By: Darrelyn L. Tutt

 An old memory came back and revisited me while mowing the lawn recently.
 It was a lesson-building memory which I never forgot and enjoy rehearsing.
Rewind with me:
We'd been married a short while ... less than two years.
Scot was working long hours as a ranch-hand and I was occupied with our beautiful little son Joshua.
We were living in Faribault County, Minnesota at the time and situated in a lovely, large remodeled farmhouse which was part of our financial compensation.
The lawn was massive and mowing was a task and a half.
Our meager money allowance barely supported a push mower so that's what we bought. A push mower ... and a healthy body to push it.
What more can a body ask for? Ha.
Desirous of pleasing my husband and tending to the "extras" was a personal goal of mine. I wanted the massive lawn to be taken care of for him even though he insisted it wasn't a woman's job and it was too much for me.
The thankful gleam in his eye upon seeing a well-shaven lawn after putting in a long day's work was an ample reward for me. Scot loved it when the mowing was done and thanked me wonderfully each time it happened.
His approval was gratifying.
Push-mowing was a 5 to 6 hour job on the plantation (ha) with the driveway shoulders thrown in and something I could do for him.
The remembrance of it is both sweet and sweaty.
The hours were long that first Spring and Scot was working hard to complete planting. I laid Joshua (6 months) down for a nap and set myself to mowing the lawn. It was a blazing hot day and the conditions involved extra humidity.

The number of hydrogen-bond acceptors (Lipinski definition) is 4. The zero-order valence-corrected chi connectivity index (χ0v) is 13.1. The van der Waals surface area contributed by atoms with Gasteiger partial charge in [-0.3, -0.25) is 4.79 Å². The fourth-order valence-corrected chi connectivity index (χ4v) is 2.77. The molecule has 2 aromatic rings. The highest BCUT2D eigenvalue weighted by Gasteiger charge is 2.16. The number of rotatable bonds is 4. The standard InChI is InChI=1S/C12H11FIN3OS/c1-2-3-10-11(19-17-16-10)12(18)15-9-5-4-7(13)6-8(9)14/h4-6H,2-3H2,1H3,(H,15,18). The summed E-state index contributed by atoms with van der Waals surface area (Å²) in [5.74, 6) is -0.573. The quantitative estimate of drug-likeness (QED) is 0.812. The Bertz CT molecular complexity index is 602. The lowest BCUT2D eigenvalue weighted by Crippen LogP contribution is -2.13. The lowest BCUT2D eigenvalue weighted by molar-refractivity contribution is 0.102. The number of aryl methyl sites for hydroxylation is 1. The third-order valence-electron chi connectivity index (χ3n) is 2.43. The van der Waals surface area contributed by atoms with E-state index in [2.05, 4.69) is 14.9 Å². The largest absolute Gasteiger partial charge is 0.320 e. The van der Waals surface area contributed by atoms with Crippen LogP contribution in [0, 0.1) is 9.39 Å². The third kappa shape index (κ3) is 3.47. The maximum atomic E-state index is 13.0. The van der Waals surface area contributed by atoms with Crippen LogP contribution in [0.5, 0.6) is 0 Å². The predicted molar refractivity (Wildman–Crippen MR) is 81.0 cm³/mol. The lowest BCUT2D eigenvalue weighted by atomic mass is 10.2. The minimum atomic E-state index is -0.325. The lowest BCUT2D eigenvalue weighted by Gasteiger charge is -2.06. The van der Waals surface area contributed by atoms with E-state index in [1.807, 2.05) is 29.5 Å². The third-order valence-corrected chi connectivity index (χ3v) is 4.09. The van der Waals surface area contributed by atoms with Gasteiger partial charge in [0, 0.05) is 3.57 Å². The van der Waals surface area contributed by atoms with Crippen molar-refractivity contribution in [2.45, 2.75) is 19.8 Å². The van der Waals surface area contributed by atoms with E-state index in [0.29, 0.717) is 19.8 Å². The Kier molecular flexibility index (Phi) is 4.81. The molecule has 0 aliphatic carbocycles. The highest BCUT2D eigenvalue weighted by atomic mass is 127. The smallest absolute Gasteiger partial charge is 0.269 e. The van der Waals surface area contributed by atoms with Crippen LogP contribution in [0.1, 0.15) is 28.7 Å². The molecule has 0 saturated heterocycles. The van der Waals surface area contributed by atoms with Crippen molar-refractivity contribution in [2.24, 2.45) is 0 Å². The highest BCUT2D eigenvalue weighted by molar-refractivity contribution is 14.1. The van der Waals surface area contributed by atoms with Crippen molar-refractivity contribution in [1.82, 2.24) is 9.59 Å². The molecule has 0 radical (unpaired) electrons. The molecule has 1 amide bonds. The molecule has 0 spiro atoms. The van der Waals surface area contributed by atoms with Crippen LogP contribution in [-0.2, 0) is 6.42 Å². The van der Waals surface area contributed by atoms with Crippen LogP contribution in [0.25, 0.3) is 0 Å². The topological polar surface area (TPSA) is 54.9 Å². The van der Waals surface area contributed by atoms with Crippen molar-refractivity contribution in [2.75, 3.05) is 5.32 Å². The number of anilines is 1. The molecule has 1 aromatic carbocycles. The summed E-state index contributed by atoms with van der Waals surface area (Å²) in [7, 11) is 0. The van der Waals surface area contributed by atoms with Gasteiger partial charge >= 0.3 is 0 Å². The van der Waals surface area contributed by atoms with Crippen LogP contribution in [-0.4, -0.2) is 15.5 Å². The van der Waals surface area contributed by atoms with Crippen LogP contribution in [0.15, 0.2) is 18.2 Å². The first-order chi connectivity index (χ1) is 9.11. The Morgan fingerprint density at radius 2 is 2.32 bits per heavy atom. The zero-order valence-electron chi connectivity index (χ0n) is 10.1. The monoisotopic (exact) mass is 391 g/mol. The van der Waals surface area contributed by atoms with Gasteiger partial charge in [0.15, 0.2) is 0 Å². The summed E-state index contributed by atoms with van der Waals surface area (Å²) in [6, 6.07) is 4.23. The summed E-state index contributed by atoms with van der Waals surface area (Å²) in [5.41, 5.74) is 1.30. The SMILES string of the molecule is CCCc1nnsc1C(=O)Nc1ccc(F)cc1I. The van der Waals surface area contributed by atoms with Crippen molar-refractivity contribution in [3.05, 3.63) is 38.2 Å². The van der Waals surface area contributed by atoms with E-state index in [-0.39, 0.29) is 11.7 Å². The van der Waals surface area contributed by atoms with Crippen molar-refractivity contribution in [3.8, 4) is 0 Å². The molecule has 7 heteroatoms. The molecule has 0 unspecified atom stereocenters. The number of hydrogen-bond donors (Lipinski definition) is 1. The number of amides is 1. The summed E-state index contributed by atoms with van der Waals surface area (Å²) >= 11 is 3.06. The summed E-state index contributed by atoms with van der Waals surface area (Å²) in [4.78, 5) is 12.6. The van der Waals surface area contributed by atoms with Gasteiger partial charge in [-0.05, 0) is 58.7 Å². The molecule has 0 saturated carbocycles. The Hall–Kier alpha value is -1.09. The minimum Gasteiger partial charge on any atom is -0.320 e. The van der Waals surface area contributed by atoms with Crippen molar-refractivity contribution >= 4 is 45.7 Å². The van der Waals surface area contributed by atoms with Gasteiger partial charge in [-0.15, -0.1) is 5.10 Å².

Somewhere in that day or evening and, with Joshua out in the playpen and under the shade-tree in part of it, a car came driving down the drive.
I wasn't expecting anyone and I was a wee bit ashamed at how sweaty and grimy I knew I looked. I shut the mower off and of all people ... realized my in-laws had come for an unannounced and unexpected visit.
I was mortified.
I looked awful!
Note to self: This is mean and cruel behavior and something In-law parents should NOT do to their new family members.
In any event ...I still remember it like yesterday.
My quiet, intimidating, strong, and large-framed Father-in-law got out of the car and began to walk around the large beautiful lawn I'd just completed and studied the entire thing.
He shook his head in amazement, looked at me carefully, and said,
"Did you do all of this yourself?"
"Yes," I stammered, a wee bit unsure of myself and questioning the thoughts running through his head.
I needn't have worried ...
"It's really something. I bet Scot really appreciates it after a long day's work. You did an amazing job, Darrelyn," he said.
He gave me a big hug and continued to study the lawn over a glass of lemonade.
Hmmm ...
Later that evening when my husband arrived home and after his folks had left, he commended me and spoke a beautiful compliment to me.
"If you ever wanted to make an unforgettable and favorable impression on my Dad, Darling, you just did," he said. "My Dad values hard work more than anything and he knows a good woman when he sees one. He'll never forget."
Hmmm ...
True to my husband's words, my Father-in-law rehearsed the memory of that day to others and to me many times over.
He never forgot.
Indeed, I believe that this early memory encouraged a favorable financial investment in us several years later when we looked to purchase a farm of our own and needed help.
He was only too happy to invest.
Times have changed and my Father-in-law is no longer with us.
I miss him but his memory remains ever dear to me and, in mowing the lawn, the simple memory comes back so beautifully to me.
Work hard like no one's watching and do it consistently.
Some of life's greatest lessons are learned in ordinary moments and in ordinary ways.
Ordinary moments that turn extraordinary ... and we just never know.
Who knows but maybe this day.
Ordinary to Extraordinary.
"The difference between ordinary and extraordinary is that little extra."
-Jimmy Johnson